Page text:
"I am your servant. I do not come to you as a leader, as one above others." -Nelson Mandela
These words were uttered by Nelson Mandela several years ago, and serve as an important reminder of how one individual maintained his dignity and integrity while being incarcerated for 27 years as a political prisoner in South Africa. Mandela's own leadership journey continues to serve as an inspiration to people around the world. His ability to rise above the inhumane treatment from his jailers and others in positions of power at the time reflect authentic leadership, as he has a lot of compassion and heart. This also shows how he possesses the trait of conscientiousness from the trait approach and emotional intelligence because he in concerned for others around him.
GM's Ed Whitacre
Only a year ago, General Motors emerged from bankruptcy. What a difference a year has made! GM is now solidly profitable, growing its revenues once again, retooling its lineup of automobiles, and enabling the U.S. government to recoup its bailout investment.
Ed Whitacre’s remarkable leadership rapidly turned around GM. His one-year tenure marked a dramatic shift in the old way of doing business, as the days of redundant bureaucracy and disjointed innovation quickly ceased. Whitacre abandoned GM’s moribund committee system that protected executives from being accountable for results, and made clear, decisive decisions while challenging people to move much faster.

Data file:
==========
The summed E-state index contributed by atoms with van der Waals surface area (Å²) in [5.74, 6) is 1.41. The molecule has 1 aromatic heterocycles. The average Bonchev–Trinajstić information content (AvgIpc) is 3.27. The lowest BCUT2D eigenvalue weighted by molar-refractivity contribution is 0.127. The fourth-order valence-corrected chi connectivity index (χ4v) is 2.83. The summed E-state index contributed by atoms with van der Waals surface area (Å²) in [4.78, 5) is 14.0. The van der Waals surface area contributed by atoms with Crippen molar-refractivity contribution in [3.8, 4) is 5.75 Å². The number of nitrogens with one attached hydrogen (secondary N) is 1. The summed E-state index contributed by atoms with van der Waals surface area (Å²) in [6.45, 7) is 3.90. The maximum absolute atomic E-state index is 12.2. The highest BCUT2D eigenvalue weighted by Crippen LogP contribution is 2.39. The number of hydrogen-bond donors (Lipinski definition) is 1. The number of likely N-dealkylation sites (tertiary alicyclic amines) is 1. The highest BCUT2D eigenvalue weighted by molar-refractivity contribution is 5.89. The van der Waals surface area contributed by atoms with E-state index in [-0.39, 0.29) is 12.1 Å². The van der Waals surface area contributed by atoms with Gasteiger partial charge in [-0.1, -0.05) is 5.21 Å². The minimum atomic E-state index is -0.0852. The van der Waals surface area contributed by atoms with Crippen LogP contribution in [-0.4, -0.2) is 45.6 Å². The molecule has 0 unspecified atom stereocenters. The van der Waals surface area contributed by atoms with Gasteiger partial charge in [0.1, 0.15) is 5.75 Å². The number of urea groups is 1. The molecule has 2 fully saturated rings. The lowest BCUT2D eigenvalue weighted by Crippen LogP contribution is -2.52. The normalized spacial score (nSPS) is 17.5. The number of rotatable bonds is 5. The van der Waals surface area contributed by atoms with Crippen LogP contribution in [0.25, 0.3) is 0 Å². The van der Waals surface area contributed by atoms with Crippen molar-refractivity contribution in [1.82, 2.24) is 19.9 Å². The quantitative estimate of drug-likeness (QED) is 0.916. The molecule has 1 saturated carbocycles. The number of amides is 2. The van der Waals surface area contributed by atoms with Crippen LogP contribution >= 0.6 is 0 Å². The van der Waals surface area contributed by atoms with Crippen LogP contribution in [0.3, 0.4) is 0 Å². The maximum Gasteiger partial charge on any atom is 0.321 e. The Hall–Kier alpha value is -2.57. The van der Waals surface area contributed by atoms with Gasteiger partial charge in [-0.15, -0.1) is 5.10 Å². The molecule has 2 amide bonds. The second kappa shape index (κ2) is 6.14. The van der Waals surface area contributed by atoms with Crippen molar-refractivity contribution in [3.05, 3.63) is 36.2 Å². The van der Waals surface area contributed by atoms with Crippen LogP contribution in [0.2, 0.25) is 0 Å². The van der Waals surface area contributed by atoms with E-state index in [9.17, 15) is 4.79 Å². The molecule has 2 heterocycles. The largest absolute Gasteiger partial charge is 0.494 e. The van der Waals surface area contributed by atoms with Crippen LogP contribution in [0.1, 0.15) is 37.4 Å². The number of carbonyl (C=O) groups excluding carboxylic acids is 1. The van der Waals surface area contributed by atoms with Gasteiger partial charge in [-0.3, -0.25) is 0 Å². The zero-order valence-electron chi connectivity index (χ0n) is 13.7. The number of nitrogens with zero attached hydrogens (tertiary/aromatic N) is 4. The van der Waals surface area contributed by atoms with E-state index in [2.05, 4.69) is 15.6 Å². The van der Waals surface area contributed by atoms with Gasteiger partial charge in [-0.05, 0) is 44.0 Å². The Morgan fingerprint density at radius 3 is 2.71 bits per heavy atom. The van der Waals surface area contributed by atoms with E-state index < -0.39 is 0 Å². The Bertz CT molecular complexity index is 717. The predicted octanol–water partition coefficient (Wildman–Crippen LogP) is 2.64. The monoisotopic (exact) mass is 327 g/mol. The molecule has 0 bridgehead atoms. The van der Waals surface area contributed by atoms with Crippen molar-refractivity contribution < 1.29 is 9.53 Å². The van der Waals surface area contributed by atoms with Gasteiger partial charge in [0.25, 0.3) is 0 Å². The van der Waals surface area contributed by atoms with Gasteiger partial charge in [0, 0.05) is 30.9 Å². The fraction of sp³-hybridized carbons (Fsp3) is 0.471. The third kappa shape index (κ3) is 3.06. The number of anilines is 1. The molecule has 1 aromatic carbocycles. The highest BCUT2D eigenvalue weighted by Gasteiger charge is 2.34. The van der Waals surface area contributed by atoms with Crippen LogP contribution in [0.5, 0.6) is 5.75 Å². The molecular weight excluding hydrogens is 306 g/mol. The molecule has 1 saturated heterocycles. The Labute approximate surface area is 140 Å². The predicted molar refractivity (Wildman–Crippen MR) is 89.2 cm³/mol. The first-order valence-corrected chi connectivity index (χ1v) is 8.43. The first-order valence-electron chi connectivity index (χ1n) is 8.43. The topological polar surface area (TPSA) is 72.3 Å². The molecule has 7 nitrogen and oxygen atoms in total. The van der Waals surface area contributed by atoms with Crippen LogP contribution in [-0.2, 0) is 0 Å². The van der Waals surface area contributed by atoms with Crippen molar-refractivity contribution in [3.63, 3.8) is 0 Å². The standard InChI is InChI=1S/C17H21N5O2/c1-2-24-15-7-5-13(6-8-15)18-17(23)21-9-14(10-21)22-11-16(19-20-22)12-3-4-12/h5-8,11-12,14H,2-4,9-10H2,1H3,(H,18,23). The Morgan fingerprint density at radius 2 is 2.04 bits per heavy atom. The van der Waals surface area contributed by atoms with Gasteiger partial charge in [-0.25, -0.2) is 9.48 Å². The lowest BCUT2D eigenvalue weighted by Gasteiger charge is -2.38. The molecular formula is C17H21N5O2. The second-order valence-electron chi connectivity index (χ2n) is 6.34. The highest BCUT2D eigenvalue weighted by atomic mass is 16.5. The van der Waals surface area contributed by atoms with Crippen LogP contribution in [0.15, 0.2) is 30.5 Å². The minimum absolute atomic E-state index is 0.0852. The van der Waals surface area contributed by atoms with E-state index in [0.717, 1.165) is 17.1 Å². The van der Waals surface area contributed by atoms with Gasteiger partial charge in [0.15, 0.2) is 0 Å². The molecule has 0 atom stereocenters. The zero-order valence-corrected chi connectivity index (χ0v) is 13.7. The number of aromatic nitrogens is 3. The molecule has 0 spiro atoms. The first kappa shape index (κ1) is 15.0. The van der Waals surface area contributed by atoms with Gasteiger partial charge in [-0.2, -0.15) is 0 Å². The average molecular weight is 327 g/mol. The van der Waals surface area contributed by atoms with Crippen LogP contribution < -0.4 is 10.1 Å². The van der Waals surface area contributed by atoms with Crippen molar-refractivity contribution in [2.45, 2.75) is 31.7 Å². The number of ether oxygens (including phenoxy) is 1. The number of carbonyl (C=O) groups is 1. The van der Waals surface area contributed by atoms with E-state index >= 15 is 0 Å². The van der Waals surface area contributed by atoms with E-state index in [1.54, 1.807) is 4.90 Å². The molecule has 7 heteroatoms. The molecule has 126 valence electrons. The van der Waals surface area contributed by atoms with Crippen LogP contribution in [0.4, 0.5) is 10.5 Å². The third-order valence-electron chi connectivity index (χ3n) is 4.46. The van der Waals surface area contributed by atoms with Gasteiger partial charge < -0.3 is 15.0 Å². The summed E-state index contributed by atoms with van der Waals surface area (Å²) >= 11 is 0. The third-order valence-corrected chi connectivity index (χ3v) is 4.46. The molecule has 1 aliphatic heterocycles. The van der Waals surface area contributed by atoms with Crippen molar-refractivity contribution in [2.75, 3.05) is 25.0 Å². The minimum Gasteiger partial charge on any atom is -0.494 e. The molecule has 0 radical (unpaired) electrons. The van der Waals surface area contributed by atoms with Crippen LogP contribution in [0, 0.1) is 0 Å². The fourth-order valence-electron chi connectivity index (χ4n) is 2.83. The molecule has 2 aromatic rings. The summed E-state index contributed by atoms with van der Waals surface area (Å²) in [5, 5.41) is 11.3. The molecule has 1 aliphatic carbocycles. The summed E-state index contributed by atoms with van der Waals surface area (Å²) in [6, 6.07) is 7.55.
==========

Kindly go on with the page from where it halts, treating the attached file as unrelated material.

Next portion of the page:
Ed Whitacre proved himself as an authentic leader through his deep personal values and convictions. This behavior built credibility and gained the trust and respect of his followers. When supervisors/managers build networks of collaborative relationships with followers and encourage diverse viewpoints, they lead in a manner that followers recognize and describe as authentic. Ed Whitacre is also very intelligent and shows his sociability trait when he leads his followers. These traits, seen in the trait approach, LMX, and path-goal theory show that Whitacre is a true leader.
Another role model is Winston Wallin. Now in his mid-80s, Win is former CEO of Medtronic. He had three distinguished careers at Pillsbury, Medtronic, and the University of Minnesota. As a board member, Win made major contributions to the success of Cargill and Norwest Bank (now Wells Fargo). But his greatest legacy may be the Wallin Education Scholars, a program that enables thousands of high school students to attend colleges.
Win retired from Medtronic in 1991, but he certainly didn’t retire from life. In addition to chairing Medtronic’s board, he joined five corporate boards where he provided invaluable advice. He also answered UM President Nils Hasselmo’s request to help turn around its struggling health sciences area.
In the 1990s, Win and his wife, Maxine, formed the Wallin Foundation, setting aside a major proportion of their gains from Medtronic stock. More than 3,000 students have benefited from $26 million in scholarships.
Win Wallin chose to take responsibility for personal freedom along with obligations to his organization and community in order to better himself and others that surrounded him.
Aspiring young leaders would do well to look to Win Wallin for a model of authentic leader and sustainable success, as he demonstrates a passion and purpose for education. This also shows how he is a servant leader, with the moral development to put followers before everything else by providing these scholarships.